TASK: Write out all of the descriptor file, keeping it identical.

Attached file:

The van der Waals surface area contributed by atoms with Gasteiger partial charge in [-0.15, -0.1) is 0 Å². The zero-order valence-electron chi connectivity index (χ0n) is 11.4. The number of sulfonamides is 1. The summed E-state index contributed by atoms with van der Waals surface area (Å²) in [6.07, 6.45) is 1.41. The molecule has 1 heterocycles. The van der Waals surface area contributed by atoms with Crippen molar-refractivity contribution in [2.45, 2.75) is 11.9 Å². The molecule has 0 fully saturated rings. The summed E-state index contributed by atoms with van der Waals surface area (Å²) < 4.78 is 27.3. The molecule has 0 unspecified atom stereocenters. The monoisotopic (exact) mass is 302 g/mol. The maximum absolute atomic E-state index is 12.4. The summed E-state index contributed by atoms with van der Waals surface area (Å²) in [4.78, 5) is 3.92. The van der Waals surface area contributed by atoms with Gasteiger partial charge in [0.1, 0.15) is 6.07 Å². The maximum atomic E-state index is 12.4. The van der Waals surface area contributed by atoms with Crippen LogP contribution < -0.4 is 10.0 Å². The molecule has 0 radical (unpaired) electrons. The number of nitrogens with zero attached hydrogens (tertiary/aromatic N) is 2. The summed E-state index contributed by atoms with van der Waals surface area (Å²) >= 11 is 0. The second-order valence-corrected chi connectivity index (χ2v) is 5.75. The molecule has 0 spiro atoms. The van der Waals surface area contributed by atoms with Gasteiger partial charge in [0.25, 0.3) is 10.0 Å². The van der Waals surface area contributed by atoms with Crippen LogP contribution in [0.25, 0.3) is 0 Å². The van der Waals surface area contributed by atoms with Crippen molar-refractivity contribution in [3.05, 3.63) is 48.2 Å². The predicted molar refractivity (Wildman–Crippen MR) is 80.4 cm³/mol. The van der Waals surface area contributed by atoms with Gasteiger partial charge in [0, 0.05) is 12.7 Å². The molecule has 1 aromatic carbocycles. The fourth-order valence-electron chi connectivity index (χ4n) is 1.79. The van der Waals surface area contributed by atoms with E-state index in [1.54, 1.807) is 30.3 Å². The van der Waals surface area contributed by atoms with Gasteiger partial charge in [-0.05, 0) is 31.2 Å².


The van der Waals surface area contributed by atoms with Gasteiger partial charge in [-0.15, -0.1) is 0 Å². The zero-order valence-electron chi connectivity index (χ0n) is 11.4. The number of sulfonamides is 1. The summed E-state index contributed by atoms with van der Waals surface area (Å²) in [6.07, 6.45) is 1.41. The molecule has 1 heterocycles. The van der Waals surface area contributed by atoms with Crippen molar-refractivity contribution in [2.45, 2.75) is 11.9 Å². The molecule has 0 fully saturated rings. The summed E-state index contributed by atoms with van der Waals surface area (Å²) < 4.78 is 27.3. The molecule has 0 unspecified atom stereocenters. The monoisotopic (exact) mass is 302 g/mol. The maximum absolute atomic E-state index is 12.4. The summed E-state index contributed by atoms with van der Waals surface area (Å²) in [4.78, 5) is 3.92. The van der Waals surface area contributed by atoms with Gasteiger partial charge in [0.1, 0.15) is 6.07 Å². The maximum atomic E-state index is 12.4. The van der Waals surface area contributed by atoms with Crippen LogP contribution < -0.4 is 10.0 Å². The molecule has 0 radical (unpaired) electrons. The number of nitrogens with zero attached hydrogens (tertiary/aromatic N) is 2. The summed E-state index contributed by atoms with van der Waals surface area (Å²) >= 11 is 0. The second-order valence-corrected chi connectivity index (χ2v) is 5.75. The molecule has 0 spiro atoms. The van der Waals surface area contributed by atoms with Gasteiger partial charge in [0.25, 0.3) is 10.0 Å². The van der Waals surface area contributed by atoms with Crippen LogP contribution in [0.25, 0.3) is 0 Å². The van der Waals surface area contributed by atoms with Crippen molar-refractivity contribution in [3.05, 3.63) is 48.2 Å². The predicted molar refractivity (Wildman–Crippen MR) is 80.4 cm³/mol. The van der Waals surface area contributed by atoms with Gasteiger partial charge in [0, 0.05) is 12.7 Å². The molecule has 1 aromatic carbocycles. The fourth-order valence-electron chi connectivity index (χ4n) is 1.79. The van der Waals surface area contributed by atoms with E-state index in [1.54, 1.807) is 30.3 Å². The van der Waals surface area contributed by atoms with Gasteiger partial charge in [-0.05, 0) is 31.2 Å².